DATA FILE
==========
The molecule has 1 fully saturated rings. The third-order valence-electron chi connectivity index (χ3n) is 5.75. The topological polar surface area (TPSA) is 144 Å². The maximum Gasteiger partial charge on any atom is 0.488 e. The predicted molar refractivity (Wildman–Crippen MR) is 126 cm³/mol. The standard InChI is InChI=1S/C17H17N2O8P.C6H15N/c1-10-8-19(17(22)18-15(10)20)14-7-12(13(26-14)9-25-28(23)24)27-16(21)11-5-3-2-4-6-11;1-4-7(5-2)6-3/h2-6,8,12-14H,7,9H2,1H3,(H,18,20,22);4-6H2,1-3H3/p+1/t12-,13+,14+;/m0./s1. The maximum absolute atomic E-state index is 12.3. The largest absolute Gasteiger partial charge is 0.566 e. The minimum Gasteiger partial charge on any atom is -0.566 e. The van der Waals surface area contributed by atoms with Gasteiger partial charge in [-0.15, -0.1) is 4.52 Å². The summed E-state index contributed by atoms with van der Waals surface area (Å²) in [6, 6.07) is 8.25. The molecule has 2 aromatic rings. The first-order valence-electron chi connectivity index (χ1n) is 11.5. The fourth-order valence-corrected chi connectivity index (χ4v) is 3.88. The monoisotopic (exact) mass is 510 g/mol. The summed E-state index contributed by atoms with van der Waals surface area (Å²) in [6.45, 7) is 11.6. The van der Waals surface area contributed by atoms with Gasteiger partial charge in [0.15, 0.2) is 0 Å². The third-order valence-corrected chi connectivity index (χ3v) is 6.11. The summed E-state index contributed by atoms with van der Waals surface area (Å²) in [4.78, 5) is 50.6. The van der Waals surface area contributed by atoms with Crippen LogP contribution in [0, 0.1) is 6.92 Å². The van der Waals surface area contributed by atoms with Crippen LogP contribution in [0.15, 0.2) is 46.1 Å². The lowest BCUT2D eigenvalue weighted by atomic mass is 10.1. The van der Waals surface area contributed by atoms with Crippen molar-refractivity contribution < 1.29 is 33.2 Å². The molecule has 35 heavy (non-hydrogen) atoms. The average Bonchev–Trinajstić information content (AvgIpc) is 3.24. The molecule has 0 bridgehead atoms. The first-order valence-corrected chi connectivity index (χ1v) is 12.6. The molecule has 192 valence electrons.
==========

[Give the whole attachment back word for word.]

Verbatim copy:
The molecule has 1 fully saturated rings. The third-order valence-electron chi connectivity index (χ3n) is 5.75. The topological polar surface area (TPSA) is 144 Å². The maximum Gasteiger partial charge on any atom is 0.488 e. The predicted molar refractivity (Wildman–Crippen MR) is 126 cm³/mol. The standard InChI is InChI=1S/C17H17N2O8P.C6H15N/c1-10-8-19(17(22)18-15(10)20)14-7-12(13(26-14)9-25-28(23)24)27-16(21)11-5-3-2-4-6-11;1-4-7(5-2)6-3/h2-6,8,12-14H,7,9H2,1H3,(H,18,20,22);4-6H2,1-3H3/p+1/t12-,13+,14+;/m0./s1. The maximum absolute atomic E-state index is 12.3. The largest absolute Gasteiger partial charge is 0.566 e. The minimum Gasteiger partial charge on any atom is -0.566 e. The van der Waals surface area contributed by atoms with Gasteiger partial charge in [-0.15, -0.1) is 4.52 Å². The summed E-state index contributed by atoms with van der Waals surface area (Å²) in [6, 6.07) is 8.25. The molecule has 2 aromatic rings. The first-order valence-electron chi connectivity index (χ1n) is 11.5. The fourth-order valence-corrected chi connectivity index (χ4v) is 3.88. The monoisotopic (exact) mass is 510 g/mol. The summed E-state index contributed by atoms with van der Waals surface area (Å²) in [6.45, 7) is 11.6. The van der Waals surface area contributed by atoms with Gasteiger partial charge in [0.15, 0.2) is 0 Å². The third-order valence-corrected chi connectivity index (χ3v) is 6.11. The summed E-state index contributed by atoms with van der Waals surface area (Å²) in [4.78, 5) is 50.6. The van der Waals surface area contributed by atoms with Crippen LogP contribution in [0, 0.1) is 6.92 Å². The van der Waals surface area contributed by atoms with Crippen LogP contribution in [0.15, 0.2) is 46.1 Å². The lowest BCUT2D eigenvalue weighted by atomic mass is 10.1. The van der Waals surface area contributed by atoms with Crippen molar-refractivity contribution < 1.29 is 33.2 Å². The molecule has 35 heavy (non-hydrogen) atoms. The average Bonchev–Trinajstić information content (AvgIpc) is 3.24. The molecule has 0 bridgehead atoms. The first-order valence-corrected chi connectivity index (χ1v) is 12.6. The molecule has 192 valence electrons.